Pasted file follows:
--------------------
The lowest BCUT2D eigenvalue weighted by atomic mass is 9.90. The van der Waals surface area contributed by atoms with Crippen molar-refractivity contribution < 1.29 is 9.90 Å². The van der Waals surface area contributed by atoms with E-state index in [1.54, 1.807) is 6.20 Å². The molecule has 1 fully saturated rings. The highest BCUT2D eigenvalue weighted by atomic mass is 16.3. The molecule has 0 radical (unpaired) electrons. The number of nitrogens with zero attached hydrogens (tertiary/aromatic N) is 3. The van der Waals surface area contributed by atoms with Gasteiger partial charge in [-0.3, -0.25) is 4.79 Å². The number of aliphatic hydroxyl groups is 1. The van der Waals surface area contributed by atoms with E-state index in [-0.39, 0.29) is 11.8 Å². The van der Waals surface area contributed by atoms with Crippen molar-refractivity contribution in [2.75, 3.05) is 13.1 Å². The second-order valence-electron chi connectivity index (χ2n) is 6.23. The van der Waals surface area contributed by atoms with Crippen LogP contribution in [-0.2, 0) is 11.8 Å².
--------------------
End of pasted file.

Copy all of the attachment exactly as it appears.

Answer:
The lowest BCUT2D eigenvalue weighted by atomic mass is 9.90. The van der Waals surface area contributed by atoms with Crippen molar-refractivity contribution < 1.29 is 9.90 Å². The van der Waals surface area contributed by atoms with E-state index in [1.54, 1.807) is 6.20 Å². The molecule has 1 fully saturated rings. The highest BCUT2D eigenvalue weighted by atomic mass is 16.3. The molecule has 0 radical (unpaired) electrons. The number of nitrogens with zero attached hydrogens (tertiary/aromatic N) is 3. The van der Waals surface area contributed by atoms with Gasteiger partial charge in [-0.3, -0.25) is 4.79 Å². The number of aliphatic hydroxyl groups is 1. The van der Waals surface area contributed by atoms with E-state index in [-0.39, 0.29) is 11.8 Å². The van der Waals surface area contributed by atoms with Crippen molar-refractivity contribution in [2.75, 3.05) is 13.1 Å². The second-order valence-electron chi connectivity index (χ2n) is 6.23. The van der Waals surface area contributed by atoms with Crippen LogP contribution in [-0.2, 0) is 11.8 Å².